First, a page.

Misdemeanor offenders in East Baton Rouge Parish could soon find themselves behind bars.

Starting Friday, the Baton Rouge City Jail will conduct a trial period of 24-hour-a-day, seven-day-a-week operation to house people accused of certain misdemeanor offenses, Sheriff Sid Gautreaux said at a Wednesday news conference.

People with outstanding misdemeanor warrants as well as those arrested for new offenses could be jailed for up to 36 hours, Gautreaux said.

“A lot of people who are issued misdemeanor summonses feel like they don’t have to answer to the system,” the sheriff said. “That changes today.”

Gautreaux made his statements a week after Baton Rouge Police Chief Dewayne White announced the same initiative at a news conference held by Mayor-President Kip Holden’s Office about the city’s plans to have a police academy.

Wednesday’s news conference at the Sheriff’s Office provided more information about the new hours at City Jail and was attended by law enforcement from across the parish. State Police Col. Mike Edmonson and East Baton Rouge Parish District Attorney Hillar Moore III also were present.

Gautreaux said he, Moore and Constable Reginald Brown, whose office runs City Jail, started talking about extending the facility’s hours about a year ago.

Currently, the jail operates from 8 a.m. to 5 p.m. Monday through Friday and is used to hold arrestees and people awaiting court, the sheriff said. On average, about 20 people a day are held at the facility.

The jail, on the basement floor of the old courthouse on St. Louis Street, can house 150 people, Gautreaux said.

Better access to the facility will relieve overcrowding at East Baton Rouge Parish Prison and congestion in City Court created by outstanding misdemeanor tickets, he said.

Currently, 166,236 misdemeanor warrants are outstanding in East Baton Rouge Parish, Gautreaux said. Several people are responsible for 20 to 30 warrants each, he said.

“We hope that those with outstanding warrants will take this opportunity to handle their business,” the sheriff said. “If not, we’ll handle it for them.”

Moore said extending the jail’s hours “is an important step toward increasing citizen compliance with our criminal court processes.”

With that compliance, he said, “the entire criminal justice system will be freed to focus more effectively on the truly violent criminals plaguing our community.”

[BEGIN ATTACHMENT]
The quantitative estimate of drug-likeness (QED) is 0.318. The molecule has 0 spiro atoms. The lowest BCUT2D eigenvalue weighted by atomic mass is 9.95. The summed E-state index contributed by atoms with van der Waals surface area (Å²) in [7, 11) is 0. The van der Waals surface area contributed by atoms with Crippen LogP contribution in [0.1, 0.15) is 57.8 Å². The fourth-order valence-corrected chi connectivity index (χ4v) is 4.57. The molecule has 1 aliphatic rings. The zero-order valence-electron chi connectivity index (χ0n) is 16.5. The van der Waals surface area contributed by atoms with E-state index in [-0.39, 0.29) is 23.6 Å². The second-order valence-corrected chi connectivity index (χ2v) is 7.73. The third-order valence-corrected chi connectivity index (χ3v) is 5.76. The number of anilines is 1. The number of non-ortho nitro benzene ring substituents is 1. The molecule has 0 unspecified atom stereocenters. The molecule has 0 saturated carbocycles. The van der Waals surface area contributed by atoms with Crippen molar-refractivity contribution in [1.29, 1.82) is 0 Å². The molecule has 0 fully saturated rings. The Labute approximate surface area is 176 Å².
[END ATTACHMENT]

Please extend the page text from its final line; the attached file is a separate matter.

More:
Constable Brown, who could not attend Wednesday’s news conference because he was out of town, said in a news release that providing better access to the jail is “an excellent step in the right direction to reduce crime in our community, and it is a great way to combine and maximize our resources.”

The offices of the constable and the sheriff will dedicate staff to the operation of the jail during the trial period, which will continue until overtime funds run out, Gautreaux said.

During that period, all misdemeanor offenders — with the exception of violent offenders, DWI offenders, those with special medical needs and those with criminal district bench warrants — will be booked into city jail, he said.

The inmates will be fingerprinted and held until they post bond or have been at the jail for 36 hours, the sheriff said. After 36 hours, offenders will be taken to Parish Prison.

Chief Deputy Larry Navarre with the Constable’s Office said Brown plans to ask the Metro Council for additional funds to keep the jail open on a 24-hour basis year round. Navarre said the constable will make his request in “the near future.”

The City Jail was open 24 hours a day before the Constable’s Office took over the operation of the facility in 1995, Brown has said. The facility was then closed at 11 p.m. and then at 5 p.m. in 2001, he said.

“It was too costly,” Brown has said. “There were no funds to support it.”

Moore said it would cost about $1 million a year to make the facility a 24-hour, year-round operation.